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In order to train your own harmonized model, we have made available a way to simply load the ClickMe training set, as well as the harmonization loss we have used in the paper.

Loading ClickMe training set

First, you will need to load the training dataset:

from harmonization.common import load_clickme_train

clickme_ds = load_clickme_train(batch_size = 128)

for images, heatmaps, labels in clickme_ds:
    print(images.shape) # (128, 224, 224, 3)
    print(heatmaps.shape) # (128, 224, 224, 1)
    print(labels.shape) # (128, 1000)

Note that, if you already have the shards locally, you can also load the dataset using the load_clickme function:

from harmonization.common import load_clickme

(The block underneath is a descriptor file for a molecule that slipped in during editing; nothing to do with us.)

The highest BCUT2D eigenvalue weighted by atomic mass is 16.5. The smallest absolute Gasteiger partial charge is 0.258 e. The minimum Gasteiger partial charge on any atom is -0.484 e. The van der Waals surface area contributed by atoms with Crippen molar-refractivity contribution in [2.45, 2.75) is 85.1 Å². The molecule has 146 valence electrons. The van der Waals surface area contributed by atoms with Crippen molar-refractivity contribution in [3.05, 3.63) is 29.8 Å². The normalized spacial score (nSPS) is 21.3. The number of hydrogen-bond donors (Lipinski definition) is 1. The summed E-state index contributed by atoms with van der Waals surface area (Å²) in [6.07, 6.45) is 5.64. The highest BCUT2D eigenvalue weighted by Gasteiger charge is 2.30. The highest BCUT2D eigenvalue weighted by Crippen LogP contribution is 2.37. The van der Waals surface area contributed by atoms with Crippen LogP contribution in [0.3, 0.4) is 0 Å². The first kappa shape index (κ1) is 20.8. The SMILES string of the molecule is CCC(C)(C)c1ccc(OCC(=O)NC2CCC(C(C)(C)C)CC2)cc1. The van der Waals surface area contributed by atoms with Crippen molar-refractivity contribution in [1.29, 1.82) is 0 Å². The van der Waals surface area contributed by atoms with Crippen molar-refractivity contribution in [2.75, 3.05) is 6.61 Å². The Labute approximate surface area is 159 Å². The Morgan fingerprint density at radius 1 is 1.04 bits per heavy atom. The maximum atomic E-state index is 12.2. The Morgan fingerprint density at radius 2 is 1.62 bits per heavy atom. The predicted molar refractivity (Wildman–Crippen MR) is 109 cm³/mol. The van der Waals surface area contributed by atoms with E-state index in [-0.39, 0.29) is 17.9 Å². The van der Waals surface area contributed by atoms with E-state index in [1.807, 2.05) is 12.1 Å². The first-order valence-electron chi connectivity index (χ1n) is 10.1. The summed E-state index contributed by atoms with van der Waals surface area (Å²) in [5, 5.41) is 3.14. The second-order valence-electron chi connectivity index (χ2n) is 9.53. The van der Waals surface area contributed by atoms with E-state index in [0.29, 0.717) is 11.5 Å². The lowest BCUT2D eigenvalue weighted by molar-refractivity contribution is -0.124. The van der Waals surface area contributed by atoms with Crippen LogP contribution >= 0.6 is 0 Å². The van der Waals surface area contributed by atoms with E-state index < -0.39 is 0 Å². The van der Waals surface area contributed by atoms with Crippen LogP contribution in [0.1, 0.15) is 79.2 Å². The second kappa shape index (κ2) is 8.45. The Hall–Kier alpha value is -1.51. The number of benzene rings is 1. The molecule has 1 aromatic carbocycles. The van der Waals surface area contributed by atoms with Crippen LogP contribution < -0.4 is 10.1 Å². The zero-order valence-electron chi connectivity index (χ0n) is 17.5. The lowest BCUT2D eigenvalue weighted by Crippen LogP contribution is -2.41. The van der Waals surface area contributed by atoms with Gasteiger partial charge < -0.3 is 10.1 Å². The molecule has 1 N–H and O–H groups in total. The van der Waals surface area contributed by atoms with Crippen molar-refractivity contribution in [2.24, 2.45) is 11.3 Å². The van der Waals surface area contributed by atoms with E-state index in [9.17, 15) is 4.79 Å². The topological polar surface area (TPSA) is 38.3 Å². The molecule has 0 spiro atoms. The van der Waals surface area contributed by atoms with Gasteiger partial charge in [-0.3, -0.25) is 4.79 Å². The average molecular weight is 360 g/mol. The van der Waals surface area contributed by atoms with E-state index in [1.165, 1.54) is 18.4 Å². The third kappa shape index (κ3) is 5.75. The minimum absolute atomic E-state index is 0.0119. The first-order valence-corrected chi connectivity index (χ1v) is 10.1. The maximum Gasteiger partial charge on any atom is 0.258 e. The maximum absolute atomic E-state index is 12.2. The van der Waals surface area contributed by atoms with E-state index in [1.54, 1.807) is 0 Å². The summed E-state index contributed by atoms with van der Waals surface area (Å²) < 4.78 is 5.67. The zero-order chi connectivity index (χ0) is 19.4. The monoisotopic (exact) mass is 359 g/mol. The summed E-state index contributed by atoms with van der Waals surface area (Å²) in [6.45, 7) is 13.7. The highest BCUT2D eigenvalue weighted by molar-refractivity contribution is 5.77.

clickme_ds = load_clickme_train(shards_paths = ['dataset/train_clickme_0',
                                               ], batch_size = 128)

Using the Harmonization loss

Now that we know how to load the training set, we just need the harmonization loss:

def harmonizer_loss(model, images, tokens, labels, true_heatmaps,
                    cross_entropy = tf.keras.losses.CategoricalCrossentropy(),
                    lambda_weights=1e-5, lambda_harmonization=1.0):

To use the loss, simply call the function with your model, the images / labels and heatmaps for ClickMe:

from import harmonizer_loss

... # loading dataset

for images, heatmaps, labels in clickme_ds:
    tokens = tf.ones(len(images)) # tokens are flags to indicate if the image have an associated heatmap
    loss = harmonizer_loss(model, images, tokens, labels, heatmaps)

For example, if we decide to mix the ClickMe dataset with ImageNet, we may not have heatmaps for each images, in that case we can use the tokens flag parameters to designate when an heatmaps is provided (1 means heatmaps provided).